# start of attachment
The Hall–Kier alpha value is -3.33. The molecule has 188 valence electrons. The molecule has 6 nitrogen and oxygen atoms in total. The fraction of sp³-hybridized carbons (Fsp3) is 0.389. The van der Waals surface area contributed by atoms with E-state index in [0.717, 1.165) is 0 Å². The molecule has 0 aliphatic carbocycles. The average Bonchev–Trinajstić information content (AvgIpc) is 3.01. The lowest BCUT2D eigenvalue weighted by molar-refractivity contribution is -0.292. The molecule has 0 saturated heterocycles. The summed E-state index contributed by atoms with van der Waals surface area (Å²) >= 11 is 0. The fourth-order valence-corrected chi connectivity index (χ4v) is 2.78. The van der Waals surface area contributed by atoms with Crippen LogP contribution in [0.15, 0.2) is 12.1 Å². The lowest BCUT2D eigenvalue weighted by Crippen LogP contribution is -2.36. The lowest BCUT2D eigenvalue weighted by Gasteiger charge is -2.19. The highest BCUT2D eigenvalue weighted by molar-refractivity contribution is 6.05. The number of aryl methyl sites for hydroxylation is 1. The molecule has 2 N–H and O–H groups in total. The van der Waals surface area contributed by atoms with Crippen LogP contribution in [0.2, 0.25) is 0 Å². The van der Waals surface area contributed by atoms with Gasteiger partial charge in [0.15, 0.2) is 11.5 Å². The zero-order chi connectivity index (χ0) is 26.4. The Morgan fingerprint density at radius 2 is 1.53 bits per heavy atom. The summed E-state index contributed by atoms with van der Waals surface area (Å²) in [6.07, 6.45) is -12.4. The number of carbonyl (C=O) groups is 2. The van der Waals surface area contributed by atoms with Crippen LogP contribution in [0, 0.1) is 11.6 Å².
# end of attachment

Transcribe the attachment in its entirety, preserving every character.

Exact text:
The Hall–Kier alpha value is -3.33. The molecule has 188 valence electrons. The molecule has 6 nitrogen and oxygen atoms in total. The fraction of sp³-hybridized carbons (Fsp3) is 0.389. The van der Waals surface area contributed by atoms with E-state index in [0.717, 1.165) is 0 Å². The molecule has 0 aliphatic carbocycles. The average Bonchev–Trinajstić information content (AvgIpc) is 3.01. The lowest BCUT2D eigenvalue weighted by molar-refractivity contribution is -0.292. The molecule has 0 saturated heterocycles. The summed E-state index contributed by atoms with van der Waals surface area (Å²) >= 11 is 0. The fourth-order valence-corrected chi connectivity index (χ4v) is 2.78. The van der Waals surface area contributed by atoms with Crippen LogP contribution in [0.15, 0.2) is 12.1 Å². The lowest BCUT2D eigenvalue weighted by Crippen LogP contribution is -2.36. The lowest BCUT2D eigenvalue weighted by Gasteiger charge is -2.19. The highest BCUT2D eigenvalue weighted by molar-refractivity contribution is 6.05. The number of aryl methyl sites for hydroxylation is 1. The molecule has 2 N–H and O–H groups in total. The van der Waals surface area contributed by atoms with Crippen LogP contribution in [0.2, 0.25) is 0 Å². The van der Waals surface area contributed by atoms with Gasteiger partial charge in [0.15, 0.2) is 11.5 Å². The zero-order chi connectivity index (χ0) is 26.4. The Morgan fingerprint density at radius 2 is 1.53 bits per heavy atom. The summed E-state index contributed by atoms with van der Waals surface area (Å²) in [6.07, 6.45) is -12.4. The number of carbonyl (C=O) groups is 2. The van der Waals surface area contributed by atoms with Crippen LogP contribution in [0, 0.1) is 11.6 Å².